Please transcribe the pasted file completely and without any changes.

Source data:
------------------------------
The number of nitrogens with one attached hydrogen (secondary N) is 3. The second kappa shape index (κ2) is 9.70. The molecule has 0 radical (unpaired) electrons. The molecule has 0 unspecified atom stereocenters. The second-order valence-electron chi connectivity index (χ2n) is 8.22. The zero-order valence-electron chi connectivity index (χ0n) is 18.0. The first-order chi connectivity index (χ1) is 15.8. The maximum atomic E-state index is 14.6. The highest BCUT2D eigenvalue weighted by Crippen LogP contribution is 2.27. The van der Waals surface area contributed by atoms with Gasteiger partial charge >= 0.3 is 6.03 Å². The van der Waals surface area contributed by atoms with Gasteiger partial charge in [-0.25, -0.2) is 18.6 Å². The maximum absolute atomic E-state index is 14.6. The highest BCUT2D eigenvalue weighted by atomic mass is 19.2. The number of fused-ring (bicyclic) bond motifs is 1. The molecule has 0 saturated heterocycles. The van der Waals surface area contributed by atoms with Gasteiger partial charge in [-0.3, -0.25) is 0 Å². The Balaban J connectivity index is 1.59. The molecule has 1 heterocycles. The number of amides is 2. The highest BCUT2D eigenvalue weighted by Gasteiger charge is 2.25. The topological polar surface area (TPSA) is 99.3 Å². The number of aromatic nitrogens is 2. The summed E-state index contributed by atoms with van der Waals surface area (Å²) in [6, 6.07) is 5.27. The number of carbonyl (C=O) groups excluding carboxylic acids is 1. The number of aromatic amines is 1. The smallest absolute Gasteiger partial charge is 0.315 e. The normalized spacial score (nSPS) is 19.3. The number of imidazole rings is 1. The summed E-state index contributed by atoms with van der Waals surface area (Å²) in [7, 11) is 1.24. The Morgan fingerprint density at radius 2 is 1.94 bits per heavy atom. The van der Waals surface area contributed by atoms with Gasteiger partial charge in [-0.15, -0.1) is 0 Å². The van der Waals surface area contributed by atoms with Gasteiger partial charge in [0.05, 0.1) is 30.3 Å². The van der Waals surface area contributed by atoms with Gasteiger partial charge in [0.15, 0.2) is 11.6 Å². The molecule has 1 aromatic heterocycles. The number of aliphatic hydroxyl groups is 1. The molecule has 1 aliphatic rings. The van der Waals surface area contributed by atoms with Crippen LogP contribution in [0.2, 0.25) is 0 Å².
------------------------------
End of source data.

The number of nitrogens with one attached hydrogen (secondary N) is 3. The second kappa shape index (κ2) is 9.70. The molecule has 0 radical (unpaired) electrons. The molecule has 0 unspecified atom stereocenters. The second-order valence-electron chi connectivity index (χ2n) is 8.22. The zero-order valence-electron chi connectivity index (χ0n) is 18.0. The first-order chi connectivity index (χ1) is 15.8. The maximum atomic E-state index is 14.6. The highest BCUT2D eigenvalue weighted by Crippen LogP contribution is 2.27. The van der Waals surface area contributed by atoms with Gasteiger partial charge >= 0.3 is 6.03 Å². The van der Waals surface area contributed by atoms with Gasteiger partial charge in [-0.25, -0.2) is 18.6 Å². The maximum absolute atomic E-state index is 14.6. The highest BCUT2D eigenvalue weighted by atomic mass is 19.2. The number of fused-ring (bicyclic) bond motifs is 1. The molecule has 0 saturated heterocycles. The van der Waals surface area contributed by atoms with Gasteiger partial charge in [-0.3, -0.25) is 0 Å². The Balaban J connectivity index is 1.59. The molecule has 1 heterocycles. The number of amides is 2. The highest BCUT2D eigenvalue weighted by Gasteiger charge is 2.25. The topological polar surface area (TPSA) is 99.3 Å². The number of aromatic nitrogens is 2. The summed E-state index contributed by atoms with van der Waals surface area (Å²) in [6, 6.07) is 5.27. The number of carbonyl (C=O) groups excluding carboxylic acids is 1. The number of aromatic amines is 1. The smallest absolute Gasteiger partial charge is 0.315 e. The normalized spacial score (nSPS) is 19.3. The number of imidazole rings is 1. The summed E-state index contributed by atoms with van der Waals surface area (Å²) in [7, 11) is 1.24. The Morgan fingerprint density at radius 2 is 1.94 bits per heavy atom. The van der Waals surface area contributed by atoms with Gasteiger partial charge in [-0.15, -0.1) is 0 Å². The van der Waals surface area contributed by atoms with Gasteiger partial charge in [0.05, 0.1) is 30.3 Å². The van der Waals surface area contributed by atoms with Gasteiger partial charge in [0.15, 0.2) is 11.6 Å². The molecule has 1 aromatic heterocycles. The number of aliphatic hydroxyl groups is 1. The molecule has 1 aliphatic rings. The van der Waals surface area contributed by atoms with Crippen LogP contribution in [0.2, 0.25) is 0 Å².